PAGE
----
Dec 8, 2013; Landover, MD, USA; Kansas City Chiefs cornerback Brandon Flowers (24) defends the pass by Washington Redskins quarterback Robert Griffin III (10) during the second half at FedEx Field. The Chiefs won 45 - 10. Mandatory Credit: Brad Mills-USA TODAY Sports

Brandon Flowers was a must-sign for San Diego Chargers, now a steal

When the news first broke that the San Diego Chargers had brought in former Kansas City Chiefs No. 1 CB Brandon Flowers for a visit, it was clear that the fit was perfect for both sides. Flowers did not deserve to make the Pro Bowl last season (it was a clear reputation pick), and he struggled in a new defensive scheme that stressed press coverage. The 5’9″, 187 pound Flowers is more of a finesse player, and he turned in easily the worst season of his career under Bob Sutton.

Flowers received plenty of suitors where he could immediately re-establish his credibility as a top corner in this league, but the Chargers looked like a particularly attractive option. The only legit corner on the roster before the time of his signing yesterday was rookie Jason Verrett, so Flowers would step into San Diego as the team’s No. 1 corner.

The Chargers needed Flowers even more, though, and he looked like a must-sign for Tom Telesco heading into the GM’s second season after making the Chargers a surprise playoff team in his first year. Flowers is a great scheme fit for the Chargers, and he’s a bit similar to rookie Verrett. Once a top shutdown corner, Flowers has the ball skills to defend around 20 passes in a season, and he can also play inside or outside. If the Chargers didn’t sign him, then both Shareece Wright (a disaster in coverage last season) and Richard Marshall (I doubt he’ll ever recreate his best days with the Carolina Panthers) would have been top three corners along with Verrett.

As it stands right now, the Chargers cornerback unit will run a top three of Flowers, Verrett, and Wright. While this group isn’t as strong as, say, the one the Denver Broncos will trot out, they could become the second-best unit in the AFC West if things break right. Scooping up a talented, scheme miscast from a top division rival like the Chiefs is usually a net win, even if the Chiefs obviously had no use for Flowers at this stage.

Last season, the Chargers were high on the ability of big corner Derek Cox to star as the team’s top corner, but he was an unmitigated disaster and was benched repeatedly before being released. He found work with the Minnesota Vikings, but he was so bad that the Chargers couldn’t afford to give him an opportunity to make good on his talent in Jacksonville and bounce back to fulfill the large contract they handed to him in 2013. I doubt Flowers ends up turning into Cox, but the Chargers can’t take that risk. This deal contains a few safeguards for the Chargers in case Flowers ends up being Cox 2.0, because it’s only a one-year deal (those never carry risk) and has incentives that can kick it up from being worth $3 million to $5 million.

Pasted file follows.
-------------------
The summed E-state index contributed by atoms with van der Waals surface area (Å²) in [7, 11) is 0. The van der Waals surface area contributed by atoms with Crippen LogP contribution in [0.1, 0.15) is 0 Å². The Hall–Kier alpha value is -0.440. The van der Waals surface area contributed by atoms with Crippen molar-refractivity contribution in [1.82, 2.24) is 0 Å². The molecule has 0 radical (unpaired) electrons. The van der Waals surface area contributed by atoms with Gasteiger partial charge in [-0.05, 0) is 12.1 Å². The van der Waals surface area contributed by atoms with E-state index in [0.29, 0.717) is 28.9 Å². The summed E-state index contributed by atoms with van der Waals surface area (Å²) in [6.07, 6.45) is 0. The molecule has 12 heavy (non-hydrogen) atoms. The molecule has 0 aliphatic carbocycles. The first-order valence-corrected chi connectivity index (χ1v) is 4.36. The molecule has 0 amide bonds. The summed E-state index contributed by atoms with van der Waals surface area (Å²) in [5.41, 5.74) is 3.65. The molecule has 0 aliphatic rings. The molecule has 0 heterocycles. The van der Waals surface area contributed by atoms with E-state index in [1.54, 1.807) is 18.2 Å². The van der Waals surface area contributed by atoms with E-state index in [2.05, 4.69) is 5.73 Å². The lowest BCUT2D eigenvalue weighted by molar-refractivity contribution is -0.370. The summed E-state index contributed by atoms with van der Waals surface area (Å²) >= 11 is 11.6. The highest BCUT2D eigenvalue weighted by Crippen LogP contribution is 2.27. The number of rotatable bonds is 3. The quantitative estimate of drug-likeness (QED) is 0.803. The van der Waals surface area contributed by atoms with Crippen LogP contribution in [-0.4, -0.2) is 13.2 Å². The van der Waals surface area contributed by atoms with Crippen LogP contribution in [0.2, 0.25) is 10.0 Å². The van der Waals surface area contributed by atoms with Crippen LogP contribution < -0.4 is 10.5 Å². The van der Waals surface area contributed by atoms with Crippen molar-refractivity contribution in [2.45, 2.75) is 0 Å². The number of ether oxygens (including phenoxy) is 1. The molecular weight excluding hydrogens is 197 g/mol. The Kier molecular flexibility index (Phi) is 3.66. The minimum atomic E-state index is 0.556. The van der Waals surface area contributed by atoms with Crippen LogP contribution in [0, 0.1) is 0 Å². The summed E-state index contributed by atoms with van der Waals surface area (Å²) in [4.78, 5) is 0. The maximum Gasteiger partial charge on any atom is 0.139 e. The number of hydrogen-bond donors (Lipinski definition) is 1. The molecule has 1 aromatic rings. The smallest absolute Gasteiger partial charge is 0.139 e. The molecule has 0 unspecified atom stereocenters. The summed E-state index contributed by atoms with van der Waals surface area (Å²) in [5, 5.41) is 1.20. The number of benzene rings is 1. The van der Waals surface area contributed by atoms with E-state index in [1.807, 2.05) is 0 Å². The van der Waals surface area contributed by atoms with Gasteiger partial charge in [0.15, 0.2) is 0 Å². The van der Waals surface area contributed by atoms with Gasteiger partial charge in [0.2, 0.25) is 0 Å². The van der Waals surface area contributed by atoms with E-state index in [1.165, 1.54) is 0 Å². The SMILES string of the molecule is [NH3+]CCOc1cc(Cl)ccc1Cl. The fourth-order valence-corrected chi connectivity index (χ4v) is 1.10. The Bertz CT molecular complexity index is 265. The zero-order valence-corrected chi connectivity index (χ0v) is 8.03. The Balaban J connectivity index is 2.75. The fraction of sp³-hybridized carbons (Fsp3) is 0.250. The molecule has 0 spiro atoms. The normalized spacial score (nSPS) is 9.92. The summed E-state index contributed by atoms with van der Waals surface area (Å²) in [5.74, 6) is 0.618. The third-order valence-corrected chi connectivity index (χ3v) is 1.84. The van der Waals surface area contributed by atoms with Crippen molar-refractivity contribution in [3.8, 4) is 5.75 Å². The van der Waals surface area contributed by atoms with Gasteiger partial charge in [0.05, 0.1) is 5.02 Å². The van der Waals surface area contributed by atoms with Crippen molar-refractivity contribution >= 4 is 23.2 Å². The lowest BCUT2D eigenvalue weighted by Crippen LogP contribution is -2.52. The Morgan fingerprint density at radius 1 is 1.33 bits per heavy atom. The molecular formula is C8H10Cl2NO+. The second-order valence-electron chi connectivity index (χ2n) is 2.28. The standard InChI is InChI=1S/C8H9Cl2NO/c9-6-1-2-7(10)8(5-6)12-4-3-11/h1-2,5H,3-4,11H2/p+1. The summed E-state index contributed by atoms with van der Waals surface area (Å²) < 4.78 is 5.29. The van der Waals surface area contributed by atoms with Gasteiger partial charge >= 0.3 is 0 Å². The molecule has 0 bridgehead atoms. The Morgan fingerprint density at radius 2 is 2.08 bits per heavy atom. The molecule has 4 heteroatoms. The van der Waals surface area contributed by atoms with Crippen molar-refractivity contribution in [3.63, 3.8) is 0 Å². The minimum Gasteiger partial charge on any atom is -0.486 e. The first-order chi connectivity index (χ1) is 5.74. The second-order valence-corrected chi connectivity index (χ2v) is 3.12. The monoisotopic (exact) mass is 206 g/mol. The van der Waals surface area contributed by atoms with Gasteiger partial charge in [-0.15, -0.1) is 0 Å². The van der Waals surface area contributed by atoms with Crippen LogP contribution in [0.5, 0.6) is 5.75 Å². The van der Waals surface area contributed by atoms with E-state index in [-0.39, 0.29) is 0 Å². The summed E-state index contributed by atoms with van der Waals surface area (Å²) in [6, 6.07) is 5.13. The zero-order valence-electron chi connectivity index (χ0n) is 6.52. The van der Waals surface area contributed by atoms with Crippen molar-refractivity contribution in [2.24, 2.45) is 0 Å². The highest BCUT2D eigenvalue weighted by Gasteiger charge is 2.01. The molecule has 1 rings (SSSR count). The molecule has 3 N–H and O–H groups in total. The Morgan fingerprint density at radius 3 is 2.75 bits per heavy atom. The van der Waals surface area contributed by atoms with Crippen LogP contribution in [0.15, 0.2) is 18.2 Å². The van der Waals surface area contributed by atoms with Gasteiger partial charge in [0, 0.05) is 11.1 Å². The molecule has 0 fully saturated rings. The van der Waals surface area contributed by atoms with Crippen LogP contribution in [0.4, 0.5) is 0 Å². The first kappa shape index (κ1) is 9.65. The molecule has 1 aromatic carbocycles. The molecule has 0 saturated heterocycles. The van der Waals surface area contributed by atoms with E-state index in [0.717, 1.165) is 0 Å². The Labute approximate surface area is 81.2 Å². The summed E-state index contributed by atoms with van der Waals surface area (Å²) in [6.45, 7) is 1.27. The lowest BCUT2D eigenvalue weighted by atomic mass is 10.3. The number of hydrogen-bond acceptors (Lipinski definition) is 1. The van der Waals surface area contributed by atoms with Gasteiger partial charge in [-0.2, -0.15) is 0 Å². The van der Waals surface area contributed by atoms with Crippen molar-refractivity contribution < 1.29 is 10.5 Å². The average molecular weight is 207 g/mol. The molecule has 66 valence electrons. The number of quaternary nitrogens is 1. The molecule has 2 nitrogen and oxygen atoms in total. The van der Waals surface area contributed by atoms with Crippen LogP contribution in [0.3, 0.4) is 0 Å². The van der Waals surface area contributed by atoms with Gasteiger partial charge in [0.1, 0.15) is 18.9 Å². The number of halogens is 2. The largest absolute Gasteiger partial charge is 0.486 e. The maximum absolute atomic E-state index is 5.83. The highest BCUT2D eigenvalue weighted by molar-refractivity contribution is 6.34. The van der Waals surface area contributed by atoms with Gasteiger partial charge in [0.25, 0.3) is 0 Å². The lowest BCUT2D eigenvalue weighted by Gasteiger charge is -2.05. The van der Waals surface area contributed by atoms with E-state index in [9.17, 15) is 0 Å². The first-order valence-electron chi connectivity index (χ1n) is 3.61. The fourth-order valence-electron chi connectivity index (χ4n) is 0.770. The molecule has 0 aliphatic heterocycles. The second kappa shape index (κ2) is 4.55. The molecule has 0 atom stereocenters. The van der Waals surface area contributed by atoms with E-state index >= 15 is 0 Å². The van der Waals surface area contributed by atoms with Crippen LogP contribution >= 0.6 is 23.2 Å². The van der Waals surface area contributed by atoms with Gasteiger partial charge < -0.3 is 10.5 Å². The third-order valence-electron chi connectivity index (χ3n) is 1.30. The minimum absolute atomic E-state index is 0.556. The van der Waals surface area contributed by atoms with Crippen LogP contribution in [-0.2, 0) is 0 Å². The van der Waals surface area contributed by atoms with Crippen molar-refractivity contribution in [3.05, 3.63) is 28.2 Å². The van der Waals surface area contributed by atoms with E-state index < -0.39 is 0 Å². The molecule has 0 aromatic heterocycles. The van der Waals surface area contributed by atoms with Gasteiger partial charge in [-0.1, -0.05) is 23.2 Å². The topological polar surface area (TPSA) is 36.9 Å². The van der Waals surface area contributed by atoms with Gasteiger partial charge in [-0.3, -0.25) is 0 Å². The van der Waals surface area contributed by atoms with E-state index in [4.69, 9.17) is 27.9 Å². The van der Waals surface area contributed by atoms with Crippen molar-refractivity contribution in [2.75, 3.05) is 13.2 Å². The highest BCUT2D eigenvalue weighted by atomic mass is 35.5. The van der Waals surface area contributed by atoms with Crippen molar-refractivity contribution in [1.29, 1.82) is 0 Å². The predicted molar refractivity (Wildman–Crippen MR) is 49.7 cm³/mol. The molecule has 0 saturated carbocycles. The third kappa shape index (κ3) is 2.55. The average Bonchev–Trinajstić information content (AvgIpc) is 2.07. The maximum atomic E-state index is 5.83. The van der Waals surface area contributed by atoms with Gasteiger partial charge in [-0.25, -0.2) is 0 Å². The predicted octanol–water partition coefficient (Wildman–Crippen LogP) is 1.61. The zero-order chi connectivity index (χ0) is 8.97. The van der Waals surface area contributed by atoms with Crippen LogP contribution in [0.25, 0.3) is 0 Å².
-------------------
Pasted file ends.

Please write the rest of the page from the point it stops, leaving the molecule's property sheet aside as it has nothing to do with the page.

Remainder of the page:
With Flowers and Verrett in front of star safety Eric Weddle, the Chargers defensive backfield has a great chance of being more than competent for a change. Verrett was my top-ranked cornerback in this year’s class, and it was huge for Telesco to be able to pull him at the end of round one. He may be small, but he has elite ball skills, understands the position, plays the run well, has good physicality, and he has the upside to be a shutdown corner in this league. Brent Grimes and Flowers himself are two players who have proven that skill-set is more important than size, and Verrett could follow in the same vain. Heck, adding Flowers should have some nice fringe benefits from Verrett, who can see that kind of a player first-hand and learn from him over the course of the season.

Huge needs call for significant signings, and the Chargers added a talented, proven veteran to a low-risk deal that makes plenty of sense for both sides. They didn’t allow need to make them too desperate either, as the deal they inked with Flowers is favorable for the organization despite plenty of interest from other clubs. The Flowers signings is a bit similar to the Dwight Freeney signing Telesco made in his first offseason, when he signed Freeney to a two-year deal after Melvin Ingram went down and threatened to deplete the Chargers of a legitimate pass rush. And while Freeney went down early in the season, he looked phenomenal before the injury and showed more ability than we thought. Flowers is younger, cheaper, and carries less risk on his deal, so, based on the Chargers need for a potential lockdown corner, this deal can even be described as a coup.For those of you who like handing out grades, this one is an A.

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Tags: Brandon Flowers Notes And Analysis San Diego Chargers Transactions

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